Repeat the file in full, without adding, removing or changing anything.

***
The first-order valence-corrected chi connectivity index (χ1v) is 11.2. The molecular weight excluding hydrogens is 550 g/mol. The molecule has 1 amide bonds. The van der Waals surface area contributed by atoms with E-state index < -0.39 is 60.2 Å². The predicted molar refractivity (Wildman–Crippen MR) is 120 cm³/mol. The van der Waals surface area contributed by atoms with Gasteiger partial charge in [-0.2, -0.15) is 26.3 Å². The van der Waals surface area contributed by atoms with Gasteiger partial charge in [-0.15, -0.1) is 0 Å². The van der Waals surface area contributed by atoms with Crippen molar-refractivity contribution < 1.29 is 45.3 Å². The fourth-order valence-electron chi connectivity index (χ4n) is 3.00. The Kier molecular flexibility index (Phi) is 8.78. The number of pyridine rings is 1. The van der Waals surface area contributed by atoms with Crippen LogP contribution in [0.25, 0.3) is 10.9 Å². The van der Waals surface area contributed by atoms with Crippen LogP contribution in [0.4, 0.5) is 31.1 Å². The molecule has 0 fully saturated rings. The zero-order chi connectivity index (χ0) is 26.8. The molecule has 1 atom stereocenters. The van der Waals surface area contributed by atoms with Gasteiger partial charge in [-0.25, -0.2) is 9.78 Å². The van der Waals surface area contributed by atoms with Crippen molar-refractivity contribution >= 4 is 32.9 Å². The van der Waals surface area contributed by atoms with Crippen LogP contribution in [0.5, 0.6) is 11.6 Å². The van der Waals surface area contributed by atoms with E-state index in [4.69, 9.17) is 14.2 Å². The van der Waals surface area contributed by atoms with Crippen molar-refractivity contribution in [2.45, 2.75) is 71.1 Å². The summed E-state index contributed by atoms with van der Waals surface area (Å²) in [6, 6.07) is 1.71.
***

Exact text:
The first-order valence-corrected chi connectivity index (χ1v) is 11.2. The molecular weight excluding hydrogens is 550 g/mol. The molecule has 1 amide bonds. The van der Waals surface area contributed by atoms with E-state index < -0.39 is 60.2 Å². The predicted molar refractivity (Wildman–Crippen MR) is 120 cm³/mol. The van der Waals surface area contributed by atoms with Gasteiger partial charge in [-0.2, -0.15) is 26.3 Å². The van der Waals surface area contributed by atoms with Gasteiger partial charge in [-0.15, -0.1) is 0 Å². The van der Waals surface area contributed by atoms with Crippen molar-refractivity contribution < 1.29 is 45.3 Å². The fourth-order valence-electron chi connectivity index (χ4n) is 3.00. The Kier molecular flexibility index (Phi) is 8.78. The number of pyridine rings is 1. The van der Waals surface area contributed by atoms with Crippen LogP contribution in [0.25, 0.3) is 10.9 Å². The van der Waals surface area contributed by atoms with Crippen LogP contribution in [0.4, 0.5) is 31.1 Å². The molecule has 0 fully saturated rings. The zero-order chi connectivity index (χ0) is 26.8. The molecule has 1 atom stereocenters. The van der Waals surface area contributed by atoms with Gasteiger partial charge in [-0.25, -0.2) is 9.78 Å². The van der Waals surface area contributed by atoms with Crippen molar-refractivity contribution >= 4 is 32.9 Å². The van der Waals surface area contributed by atoms with Crippen LogP contribution in [0.5, 0.6) is 11.6 Å². The van der Waals surface area contributed by atoms with E-state index in [4.69, 9.17) is 14.2 Å². The van der Waals surface area contributed by atoms with Crippen molar-refractivity contribution in [2.45, 2.75) is 71.1 Å². The summed E-state index contributed by atoms with van der Waals surface area (Å²) in [6, 6.07) is 1.71.